Rheumatoid Arthritis

Jonah Medical Group

Family Practice & Internal Medicine Specialist located in Wilshire Center, Koreatown, Los Angeles, CA

Over 1.3 million Americans and an estimated 1% of the world’s population have rheumatoid arthritis, according to the Rheumatoid Arthritis Support Network. At Jonah Medical Group in Los Angeles’ Koreatown, skilled family medicine physician Dr. Edwin Choi knows how this chronic autoimmune disease can negatively impact the bones and tissues, other parts of the body, and day-to-day life. If you have rheumatoid arthritis or other health concerns, call or use the online scheduling tool to visit Dr. Choi.

Rheumatoid Arthritis Q & A

Jonah Medical Group

What is rheumatoid arthritis?

Rheumatoid arthritis is a chronic autoimmune disease that occurs when the tissue lining your joints – the synovial membrane — becomes thickened and inflamed, leading to a buildup of fluid and gradual erosion and degradation of the joints.

Rheumatoid arthritis is active when your immune system attacks your own body’s tissues by mistake and causes inflammation.

If you have rheumatoid arthritis, you might have:

  • Warm, tender, swollen joints
  • Fever, weight loss, and chronic fatigue
  • Joint stiffness that worsens following inactivity

The condition often starts in the smaller joints, such as the toes, feet, wrists, and hands, before spreading to other areas.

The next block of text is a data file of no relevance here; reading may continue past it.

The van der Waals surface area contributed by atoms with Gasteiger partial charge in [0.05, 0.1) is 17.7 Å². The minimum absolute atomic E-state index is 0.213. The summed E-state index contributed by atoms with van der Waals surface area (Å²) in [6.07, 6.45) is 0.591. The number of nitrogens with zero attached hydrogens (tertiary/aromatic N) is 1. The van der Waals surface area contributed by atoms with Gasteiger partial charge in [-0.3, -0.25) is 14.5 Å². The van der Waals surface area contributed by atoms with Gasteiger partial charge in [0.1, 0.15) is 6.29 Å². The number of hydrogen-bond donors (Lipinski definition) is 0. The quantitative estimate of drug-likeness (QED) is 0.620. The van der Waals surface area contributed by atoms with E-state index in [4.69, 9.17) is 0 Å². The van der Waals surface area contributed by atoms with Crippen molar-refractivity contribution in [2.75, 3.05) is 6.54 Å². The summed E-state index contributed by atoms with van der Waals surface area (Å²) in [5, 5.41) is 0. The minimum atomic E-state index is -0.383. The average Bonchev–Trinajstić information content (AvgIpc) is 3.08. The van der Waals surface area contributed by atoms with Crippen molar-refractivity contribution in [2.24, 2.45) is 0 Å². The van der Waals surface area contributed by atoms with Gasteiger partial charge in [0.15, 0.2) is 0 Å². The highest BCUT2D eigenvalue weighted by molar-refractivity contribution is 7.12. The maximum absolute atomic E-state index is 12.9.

What are the complications of rheumatoid arthritis?

Severe rheumatoid arthritis can cause physical disabilities. This chronic inflammatory disorder can affect more than just your joints. There are a number of possible complications of rheumatoid arthritis, including damage to the:

  • Skin
  • Eyes
  • Heart
  • Lungs
  • Blood vessels
  • Kidneys
  • Salivary glands
  • Bone marrow
  • Nerve tissue

The symptoms can vary and appear in flares. Over time, the joints can shift out of place and deform.

Rheumatoid arthritis increases your risk for:

  • Osteoporosis
  • Rheumatoid nodules
  • Infection
  • Dry eyes and mouth
  • Carpal tunnel syndrome
  • Abnormal body composition
  • Heart problems
  • Lung disease
  • Lymphoma

What causes rheumatoid arthritis?

The cause of rheumatoid arthritis isn’t definitive, and a number of risk factors might be at play, such as:

  • Aging
  • Family history
  • Obesity
  • Being female
  • Genetics
  • Viruses and bacteria
  • Environmental exposure to asbestos or silica

The condition is more common in women than men.

What are the treatments for rheumatoid arthritis?

After obtaining a diagnosis through methods such as bloodwork and imaging tests, a physical exam, and an in-depth consultation, Dr. Choi devises your individualized treatment plan to help you manage and control your condition.

Depending on your individual case, Dr. Choi might recommend a variety of treatment options, including:

  • Steroids
  • Biologic agents
  • Physical therapy and rehabilitative exercise
  • Assistive devices, such as buttonhooks
  • Nonsteroidal anti-inflammatory medications (NSAIDS)
  • Disease-modifying antirheumatic medications (DMARDS)

In cases of joint deformity and severe joint damage, Dr. Choi might recommend referral to a surgeon to repair or replace your joints. At home, you could also try hot and cold packs, and relaxation and stretching techniques.

For compassionate care and help managing your rheumatoid arthritis, call or click to visit Dr. Choi.